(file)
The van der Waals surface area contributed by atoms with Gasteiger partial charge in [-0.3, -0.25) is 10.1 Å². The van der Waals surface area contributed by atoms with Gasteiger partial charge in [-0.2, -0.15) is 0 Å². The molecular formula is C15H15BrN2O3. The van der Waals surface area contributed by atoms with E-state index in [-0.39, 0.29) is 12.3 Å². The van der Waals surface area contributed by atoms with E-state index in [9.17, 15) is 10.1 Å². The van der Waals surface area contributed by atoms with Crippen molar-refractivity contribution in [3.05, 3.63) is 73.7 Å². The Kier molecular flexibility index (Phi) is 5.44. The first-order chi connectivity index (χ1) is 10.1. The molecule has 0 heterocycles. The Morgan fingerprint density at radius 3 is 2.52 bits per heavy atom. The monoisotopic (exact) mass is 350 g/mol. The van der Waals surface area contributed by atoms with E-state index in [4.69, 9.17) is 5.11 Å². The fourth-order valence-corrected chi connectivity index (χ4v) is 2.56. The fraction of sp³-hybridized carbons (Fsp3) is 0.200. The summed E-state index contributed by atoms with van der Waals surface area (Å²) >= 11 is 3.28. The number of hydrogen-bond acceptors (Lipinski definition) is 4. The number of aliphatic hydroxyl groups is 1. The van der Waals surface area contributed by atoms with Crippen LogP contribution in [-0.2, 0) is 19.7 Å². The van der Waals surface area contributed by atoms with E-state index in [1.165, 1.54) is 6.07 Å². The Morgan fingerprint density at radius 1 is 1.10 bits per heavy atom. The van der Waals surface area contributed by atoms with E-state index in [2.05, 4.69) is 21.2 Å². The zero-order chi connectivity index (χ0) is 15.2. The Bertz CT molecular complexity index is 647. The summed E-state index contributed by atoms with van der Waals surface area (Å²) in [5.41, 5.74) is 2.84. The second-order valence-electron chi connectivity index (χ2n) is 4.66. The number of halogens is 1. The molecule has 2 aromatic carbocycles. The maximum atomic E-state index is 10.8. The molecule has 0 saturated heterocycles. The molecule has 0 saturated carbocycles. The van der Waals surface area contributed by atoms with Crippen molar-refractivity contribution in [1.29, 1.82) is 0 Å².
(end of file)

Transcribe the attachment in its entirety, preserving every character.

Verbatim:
The van der Waals surface area contributed by atoms with Gasteiger partial charge in [-0.3, -0.25) is 10.1 Å². The van der Waals surface area contributed by atoms with Gasteiger partial charge in [-0.2, -0.15) is 0 Å². The molecular formula is C15H15BrN2O3. The van der Waals surface area contributed by atoms with E-state index in [-0.39, 0.29) is 12.3 Å². The van der Waals surface area contributed by atoms with E-state index in [9.17, 15) is 10.1 Å². The van der Waals surface area contributed by atoms with Crippen molar-refractivity contribution in [3.05, 3.63) is 73.7 Å². The Kier molecular flexibility index (Phi) is 5.44. The first-order chi connectivity index (χ1) is 10.1. The molecule has 0 heterocycles. The Morgan fingerprint density at radius 3 is 2.52 bits per heavy atom. The monoisotopic (exact) mass is 350 g/mol. The van der Waals surface area contributed by atoms with E-state index in [4.69, 9.17) is 5.11 Å². The fourth-order valence-corrected chi connectivity index (χ4v) is 2.56. The fraction of sp³-hybridized carbons (Fsp3) is 0.200. The summed E-state index contributed by atoms with van der Waals surface area (Å²) >= 11 is 3.28. The number of hydrogen-bond acceptors (Lipinski definition) is 4. The number of aliphatic hydroxyl groups is 1. The van der Waals surface area contributed by atoms with Crippen LogP contribution in [-0.2, 0) is 19.7 Å². The van der Waals surface area contributed by atoms with E-state index in [1.165, 1.54) is 6.07 Å². The Morgan fingerprint density at radius 1 is 1.10 bits per heavy atom. The van der Waals surface area contributed by atoms with E-state index in [2.05, 4.69) is 21.2 Å². The zero-order chi connectivity index (χ0) is 15.2. The Bertz CT molecular complexity index is 647. The summed E-state index contributed by atoms with van der Waals surface area (Å²) in [5.41, 5.74) is 2.84. The second-order valence-electron chi connectivity index (χ2n) is 4.66. The number of halogens is 1. The molecule has 2 aromatic carbocycles. The maximum atomic E-state index is 10.8. The molecule has 0 saturated heterocycles. The molecule has 0 saturated carbocycles. The van der Waals surface area contributed by atoms with Crippen molar-refractivity contribution in [1.29, 1.82) is 0 Å².